The fleet industry and policy analysts comment on George Osborne's emergency budget.

The fleet industry and policy analysts comment on George Osborne's emergency budget.

James Stamp, head of transport at KPMG UK comments on the Chancellor’s commitment to invest in UK roads. He said:

“In the last budget, the Government announced a major road investment program worth £15billion. Today, the Chancellor announced that road tax (VED) income will be "ring fenced". This provides some clarity about where funding for the ambitious road projects will be found.

“However, we note that while road tax raises around £6 billion per year, this is dwarfed by income collected from fuel duty which is around £27 billion. We believe that more of this income should be reinvested in roads and transport infrastructure in line with the Chancellor’s statement that money raised from drivers should be spent on the roads they drive on.”

RHA chief executive Richard Burnett said the freeze on fuel duty was positive, but that the Government could have done more: "The freeze on fuel duty continues the very positive policy of the last government and will give a massive boost to business confidence not only in the road haulage industry but the economy as a whole.

"We would have preferred a 3p a litre cut in duty, to boost both jobs and growth but it was essential that duty was not increased. Our hauliers already pay by far the highest diesel duty in the EU and twice as much as many of our competitors."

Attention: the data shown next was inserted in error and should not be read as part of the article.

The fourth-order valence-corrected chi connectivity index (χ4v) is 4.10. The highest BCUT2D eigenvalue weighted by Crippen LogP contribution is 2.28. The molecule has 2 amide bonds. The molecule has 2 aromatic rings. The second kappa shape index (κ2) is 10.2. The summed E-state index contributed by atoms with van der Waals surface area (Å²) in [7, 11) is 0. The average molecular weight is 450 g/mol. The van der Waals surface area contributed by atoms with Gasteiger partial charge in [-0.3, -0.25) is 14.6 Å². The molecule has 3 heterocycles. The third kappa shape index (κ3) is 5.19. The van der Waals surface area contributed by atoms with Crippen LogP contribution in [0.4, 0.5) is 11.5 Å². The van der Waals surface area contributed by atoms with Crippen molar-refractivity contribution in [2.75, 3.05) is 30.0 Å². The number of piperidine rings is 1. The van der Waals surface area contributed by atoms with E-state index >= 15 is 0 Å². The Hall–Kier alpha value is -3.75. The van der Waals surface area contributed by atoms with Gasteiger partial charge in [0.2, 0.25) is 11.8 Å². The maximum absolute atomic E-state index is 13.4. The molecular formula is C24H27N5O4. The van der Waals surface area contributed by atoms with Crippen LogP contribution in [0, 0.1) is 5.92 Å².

James Hookham, FTA’s deputy chief executive, agreed: “The Chancellor has listened to the voice of industry by keeping fuel duty at current levels, which is to be welcomed.  However, the Government has emphasised that its primary objective is to protect the UK economy.  We believe that reducing fuel duty would make a huge contribution to this objective and we will continue to campaign with FairFuelUK for a 3 pence per litre cut in order to stimulate economic growth.”

RAC Business spokesperson Jenny Powley said the new VED bands could impact the take up of low emission, non electric vehicles.

 “The changes to VED bands will have an impact on the total cost of ownership, which will have to be picked up by the company when fleet managers are purchasing new cars from 2017.

“Fleet managers have been proactive in encouraging drivers to think about cleaner cars by going for vehicles with low C02 emissions which have zero or very low rates of road tax.

“But there is now a big question mark over how the new changes will affect company car drivers’ inclination to go for low carbon dioxide emitting, fuel efficient vehicles.

“For the first year of ownership of a new vehicle, incentives will still exist to select low emitting vehicles but thereafter, a flat rate will apply to most vehicles. This may raise questions about how companies will make purchasing decisions when it comes to new vehicles in the future.

“We hope the new regime doesn’t undermine the major progress that we are making in reducing carbon dioxide emissions.”

Kyle Truman, marketing director at Epyx, added: “Potentially the most interesting development in the Budget from a fleet point of view is the proposed extension of the first MoT from three to four years. Effectively, this would mean that the majority of cars owned by fleets would never need to be MOT’d because they are on shorter cycles than four years, which is a definite gain in terms of both costs and reduced hassle surrounding defleeting.”

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